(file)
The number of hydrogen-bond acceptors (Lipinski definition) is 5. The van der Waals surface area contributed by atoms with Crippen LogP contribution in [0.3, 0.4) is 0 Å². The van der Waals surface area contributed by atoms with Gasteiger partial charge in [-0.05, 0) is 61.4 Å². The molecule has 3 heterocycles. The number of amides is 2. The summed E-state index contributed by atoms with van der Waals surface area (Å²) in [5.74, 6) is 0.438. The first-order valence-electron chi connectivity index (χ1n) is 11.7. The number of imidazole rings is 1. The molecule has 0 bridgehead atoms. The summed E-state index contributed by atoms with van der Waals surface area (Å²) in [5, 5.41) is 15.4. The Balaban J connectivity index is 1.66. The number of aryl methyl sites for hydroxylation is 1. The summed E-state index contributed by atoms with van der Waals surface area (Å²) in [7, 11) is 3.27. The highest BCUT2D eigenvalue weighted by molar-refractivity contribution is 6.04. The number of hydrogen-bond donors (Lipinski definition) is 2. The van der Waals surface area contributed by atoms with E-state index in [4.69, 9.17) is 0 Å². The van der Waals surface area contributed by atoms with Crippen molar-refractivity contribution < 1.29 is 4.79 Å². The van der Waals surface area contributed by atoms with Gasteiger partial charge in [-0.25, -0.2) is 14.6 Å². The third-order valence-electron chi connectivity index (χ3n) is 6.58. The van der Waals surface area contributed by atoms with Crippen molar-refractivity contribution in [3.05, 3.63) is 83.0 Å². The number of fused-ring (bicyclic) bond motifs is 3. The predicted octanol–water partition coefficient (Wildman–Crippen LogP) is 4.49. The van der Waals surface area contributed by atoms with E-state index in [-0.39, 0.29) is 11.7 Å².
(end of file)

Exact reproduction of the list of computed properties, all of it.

The number of hydrogen-bond acceptors (Lipinski definition) is 5. The van der Waals surface area contributed by atoms with Crippen LogP contribution in [0.3, 0.4) is 0 Å². The van der Waals surface area contributed by atoms with Gasteiger partial charge in [-0.05, 0) is 61.4 Å². The molecule has 3 heterocycles. The number of amides is 2. The summed E-state index contributed by atoms with van der Waals surface area (Å²) in [5.74, 6) is 0.438. The first-order valence-electron chi connectivity index (χ1n) is 11.7. The number of imidazole rings is 1. The molecule has 0 bridgehead atoms. The summed E-state index contributed by atoms with van der Waals surface area (Å²) in [5, 5.41) is 15.4. The Balaban J connectivity index is 1.66. The number of aryl methyl sites for hydroxylation is 1. The summed E-state index contributed by atoms with van der Waals surface area (Å²) in [7, 11) is 3.27. The highest BCUT2D eigenvalue weighted by molar-refractivity contribution is 6.04. The number of hydrogen-bond donors (Lipinski definition) is 2. The van der Waals surface area contributed by atoms with E-state index in [4.69, 9.17) is 0 Å². The van der Waals surface area contributed by atoms with Crippen molar-refractivity contribution < 1.29 is 4.79 Å². The van der Waals surface area contributed by atoms with Gasteiger partial charge in [-0.25, -0.2) is 14.6 Å². The third-order valence-electron chi connectivity index (χ3n) is 6.58. The van der Waals surface area contributed by atoms with Crippen molar-refractivity contribution in [3.05, 3.63) is 83.0 Å². The number of fused-ring (bicyclic) bond motifs is 3. The predicted octanol–water partition coefficient (Wildman–Crippen LogP) is 4.49. The van der Waals surface area contributed by atoms with E-state index in [-0.39, 0.29) is 11.7 Å².